The Womans Way (Chapter 6, page 1 of 11)


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Chapter 6

Strangely enough, Dene's spirits seemed lightened by the scene with
Heyton; perhaps he had found that peculiar satisfaction which comes to
all of us when we have relieved our minds by telling a man who has
behaved badly and injured us what we think of him. But this hypothesis
does not altogether account for the uplifting of Dene's mind. He had
been going to commit suicide, because he was assured that everybody
would regard him as one of the meanest of creatures, a forger and passer
of a "stumer" cheque; but suddenly, at the tragical moment, an angel, in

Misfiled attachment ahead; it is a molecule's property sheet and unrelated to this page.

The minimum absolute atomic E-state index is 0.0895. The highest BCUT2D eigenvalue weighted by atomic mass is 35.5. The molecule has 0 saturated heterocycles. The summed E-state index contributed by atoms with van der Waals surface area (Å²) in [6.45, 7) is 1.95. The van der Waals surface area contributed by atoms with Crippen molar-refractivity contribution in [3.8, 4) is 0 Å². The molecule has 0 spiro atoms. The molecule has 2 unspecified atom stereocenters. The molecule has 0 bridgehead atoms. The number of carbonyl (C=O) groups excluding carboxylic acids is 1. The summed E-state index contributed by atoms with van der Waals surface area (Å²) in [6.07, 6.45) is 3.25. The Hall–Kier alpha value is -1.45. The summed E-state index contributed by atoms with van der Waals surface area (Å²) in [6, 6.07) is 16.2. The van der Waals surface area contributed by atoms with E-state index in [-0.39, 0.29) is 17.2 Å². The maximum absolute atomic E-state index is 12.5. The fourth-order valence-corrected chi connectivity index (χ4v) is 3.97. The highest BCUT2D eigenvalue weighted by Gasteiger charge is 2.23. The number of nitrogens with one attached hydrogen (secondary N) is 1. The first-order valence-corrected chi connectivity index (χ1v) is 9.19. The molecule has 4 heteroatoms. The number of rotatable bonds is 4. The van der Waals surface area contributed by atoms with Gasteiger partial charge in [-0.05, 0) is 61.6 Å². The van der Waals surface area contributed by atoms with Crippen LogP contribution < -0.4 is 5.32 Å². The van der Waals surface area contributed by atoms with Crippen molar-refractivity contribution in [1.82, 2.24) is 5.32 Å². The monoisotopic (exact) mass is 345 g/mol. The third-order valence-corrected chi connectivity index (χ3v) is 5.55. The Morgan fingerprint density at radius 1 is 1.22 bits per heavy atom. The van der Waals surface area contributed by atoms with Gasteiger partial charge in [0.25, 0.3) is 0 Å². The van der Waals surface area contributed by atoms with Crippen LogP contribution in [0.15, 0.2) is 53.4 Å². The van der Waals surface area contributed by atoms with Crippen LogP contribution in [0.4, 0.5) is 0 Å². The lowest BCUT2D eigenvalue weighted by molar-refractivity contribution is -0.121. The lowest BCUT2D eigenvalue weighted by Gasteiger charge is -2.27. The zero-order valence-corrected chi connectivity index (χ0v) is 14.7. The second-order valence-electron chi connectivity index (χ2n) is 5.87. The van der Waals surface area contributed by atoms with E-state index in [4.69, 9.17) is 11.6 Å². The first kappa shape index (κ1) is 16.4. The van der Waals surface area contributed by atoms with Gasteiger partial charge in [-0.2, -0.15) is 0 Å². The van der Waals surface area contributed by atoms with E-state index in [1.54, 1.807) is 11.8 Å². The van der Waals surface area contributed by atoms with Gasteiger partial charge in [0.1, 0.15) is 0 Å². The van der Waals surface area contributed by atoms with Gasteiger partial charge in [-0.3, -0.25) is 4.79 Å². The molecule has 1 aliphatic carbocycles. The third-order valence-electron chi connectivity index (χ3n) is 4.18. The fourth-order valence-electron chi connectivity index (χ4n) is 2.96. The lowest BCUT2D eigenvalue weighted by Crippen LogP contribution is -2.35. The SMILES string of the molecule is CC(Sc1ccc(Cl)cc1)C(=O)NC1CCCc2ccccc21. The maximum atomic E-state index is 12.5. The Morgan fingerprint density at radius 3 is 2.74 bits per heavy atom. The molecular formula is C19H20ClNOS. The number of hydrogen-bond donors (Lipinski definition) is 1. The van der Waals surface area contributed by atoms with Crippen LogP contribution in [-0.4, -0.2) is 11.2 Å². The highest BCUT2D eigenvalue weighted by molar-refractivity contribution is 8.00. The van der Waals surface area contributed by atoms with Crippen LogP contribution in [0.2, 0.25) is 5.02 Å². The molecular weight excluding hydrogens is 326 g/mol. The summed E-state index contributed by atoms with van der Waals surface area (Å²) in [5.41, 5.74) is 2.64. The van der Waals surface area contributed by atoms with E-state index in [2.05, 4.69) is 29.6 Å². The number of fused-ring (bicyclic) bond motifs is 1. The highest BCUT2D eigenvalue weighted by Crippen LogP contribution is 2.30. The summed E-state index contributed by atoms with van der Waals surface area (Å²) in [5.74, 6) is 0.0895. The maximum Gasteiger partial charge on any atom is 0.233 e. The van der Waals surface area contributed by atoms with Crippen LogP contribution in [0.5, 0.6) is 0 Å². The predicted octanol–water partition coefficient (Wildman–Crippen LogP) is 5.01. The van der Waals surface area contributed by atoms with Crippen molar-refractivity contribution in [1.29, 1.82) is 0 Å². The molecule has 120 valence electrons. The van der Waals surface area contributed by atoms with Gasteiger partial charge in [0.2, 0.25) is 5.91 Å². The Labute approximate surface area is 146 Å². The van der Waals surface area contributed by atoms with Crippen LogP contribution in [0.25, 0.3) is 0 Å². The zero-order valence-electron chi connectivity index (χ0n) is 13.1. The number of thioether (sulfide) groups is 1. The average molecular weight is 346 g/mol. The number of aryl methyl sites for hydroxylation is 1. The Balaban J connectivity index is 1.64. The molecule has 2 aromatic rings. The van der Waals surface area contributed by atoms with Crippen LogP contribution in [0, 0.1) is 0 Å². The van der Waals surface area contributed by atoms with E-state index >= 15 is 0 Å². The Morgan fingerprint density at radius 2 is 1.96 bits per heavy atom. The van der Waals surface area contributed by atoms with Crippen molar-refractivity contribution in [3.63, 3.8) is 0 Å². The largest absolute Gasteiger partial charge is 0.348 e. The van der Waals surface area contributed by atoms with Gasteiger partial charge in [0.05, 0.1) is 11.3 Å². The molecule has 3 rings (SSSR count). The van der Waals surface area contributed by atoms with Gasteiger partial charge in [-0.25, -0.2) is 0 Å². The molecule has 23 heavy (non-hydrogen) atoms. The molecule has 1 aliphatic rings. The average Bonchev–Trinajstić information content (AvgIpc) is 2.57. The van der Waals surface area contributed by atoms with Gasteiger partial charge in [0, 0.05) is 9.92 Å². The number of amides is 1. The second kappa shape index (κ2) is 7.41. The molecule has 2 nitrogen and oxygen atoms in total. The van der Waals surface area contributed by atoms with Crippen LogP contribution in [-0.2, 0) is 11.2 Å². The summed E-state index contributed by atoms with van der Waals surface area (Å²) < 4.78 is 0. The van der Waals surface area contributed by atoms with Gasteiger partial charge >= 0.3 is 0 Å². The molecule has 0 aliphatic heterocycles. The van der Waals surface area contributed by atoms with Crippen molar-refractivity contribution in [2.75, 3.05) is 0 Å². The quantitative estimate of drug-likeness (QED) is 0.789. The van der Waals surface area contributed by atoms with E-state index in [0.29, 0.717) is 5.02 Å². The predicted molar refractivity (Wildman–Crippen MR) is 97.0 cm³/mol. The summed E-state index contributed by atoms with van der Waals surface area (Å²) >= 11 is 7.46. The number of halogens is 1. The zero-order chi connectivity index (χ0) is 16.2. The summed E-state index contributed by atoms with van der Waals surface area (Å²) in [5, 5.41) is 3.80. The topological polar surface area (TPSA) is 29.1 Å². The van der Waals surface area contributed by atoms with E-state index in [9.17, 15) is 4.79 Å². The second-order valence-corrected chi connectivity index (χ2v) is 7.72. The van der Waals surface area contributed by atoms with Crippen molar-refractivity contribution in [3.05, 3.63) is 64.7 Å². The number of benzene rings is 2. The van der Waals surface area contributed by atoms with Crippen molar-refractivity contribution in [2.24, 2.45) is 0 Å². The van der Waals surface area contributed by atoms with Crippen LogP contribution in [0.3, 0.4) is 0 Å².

the guise of a young girl, had appeared, snatched the revolver from his
hand, and saved him by just telling him that she believed him innocent.

It seemed to him that this guardian angel of his was hovering about him
still; that it was incumbent upon him to carry out his pact with her,
and to escape the fate that had threatened him, and, indeed, threatened
him still. So centred were his thoughts on this girl, whose very name he
did not know, so buoyed up was he by her wonderful goodness to him, that
he had to remind himself he was still in danger. Perhaps, after all,
that fact was not without its compensations; for Youth, when it goes
with strength, and a clear brain, loves adventure, and enjoys pitting
itself against any kind of foe. Here was he, an innocent man, flying
from Injustice; he was to find out, perhaps for the first time in his
life, what his wits were worth.

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